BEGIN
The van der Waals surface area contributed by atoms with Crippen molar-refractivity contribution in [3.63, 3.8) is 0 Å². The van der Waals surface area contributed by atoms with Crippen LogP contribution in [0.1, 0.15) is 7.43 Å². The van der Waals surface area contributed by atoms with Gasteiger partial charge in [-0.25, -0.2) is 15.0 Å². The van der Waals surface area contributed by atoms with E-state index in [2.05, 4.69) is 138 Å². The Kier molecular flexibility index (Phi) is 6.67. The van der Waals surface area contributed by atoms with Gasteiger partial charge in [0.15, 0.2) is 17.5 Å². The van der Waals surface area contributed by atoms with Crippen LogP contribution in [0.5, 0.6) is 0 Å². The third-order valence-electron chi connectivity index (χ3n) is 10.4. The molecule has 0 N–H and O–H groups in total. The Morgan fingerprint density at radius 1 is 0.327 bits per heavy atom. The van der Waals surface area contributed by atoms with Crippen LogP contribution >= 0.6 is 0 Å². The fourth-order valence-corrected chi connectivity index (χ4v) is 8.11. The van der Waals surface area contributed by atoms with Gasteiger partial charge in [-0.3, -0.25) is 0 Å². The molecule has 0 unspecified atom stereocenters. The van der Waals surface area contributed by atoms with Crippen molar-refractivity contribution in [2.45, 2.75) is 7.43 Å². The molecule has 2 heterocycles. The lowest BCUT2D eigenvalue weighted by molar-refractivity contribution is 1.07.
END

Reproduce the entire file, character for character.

The van der Waals surface area contributed by atoms with Crippen molar-refractivity contribution in [3.63, 3.8) is 0 Å². The van der Waals surface area contributed by atoms with Crippen LogP contribution in [0.1, 0.15) is 7.43 Å². The van der Waals surface area contributed by atoms with Gasteiger partial charge in [-0.25, -0.2) is 15.0 Å². The van der Waals surface area contributed by atoms with E-state index in [2.05, 4.69) is 138 Å². The Kier molecular flexibility index (Phi) is 6.67. The van der Waals surface area contributed by atoms with Gasteiger partial charge in [0.15, 0.2) is 17.5 Å². The van der Waals surface area contributed by atoms with Crippen LogP contribution in [0.5, 0.6) is 0 Å². The third-order valence-electron chi connectivity index (χ3n) is 10.4. The molecule has 0 N–H and O–H groups in total. The Morgan fingerprint density at radius 1 is 0.327 bits per heavy atom. The van der Waals surface area contributed by atoms with Crippen LogP contribution >= 0.6 is 0 Å². The fourth-order valence-corrected chi connectivity index (χ4v) is 8.11. The van der Waals surface area contributed by atoms with Gasteiger partial charge in [-0.3, -0.25) is 0 Å². The molecule has 0 unspecified atom stereocenters. The van der Waals surface area contributed by atoms with Crippen molar-refractivity contribution in [2.45, 2.75) is 7.43 Å². The molecule has 2 heterocycles. The lowest BCUT2D eigenvalue weighted by molar-refractivity contribution is 1.07.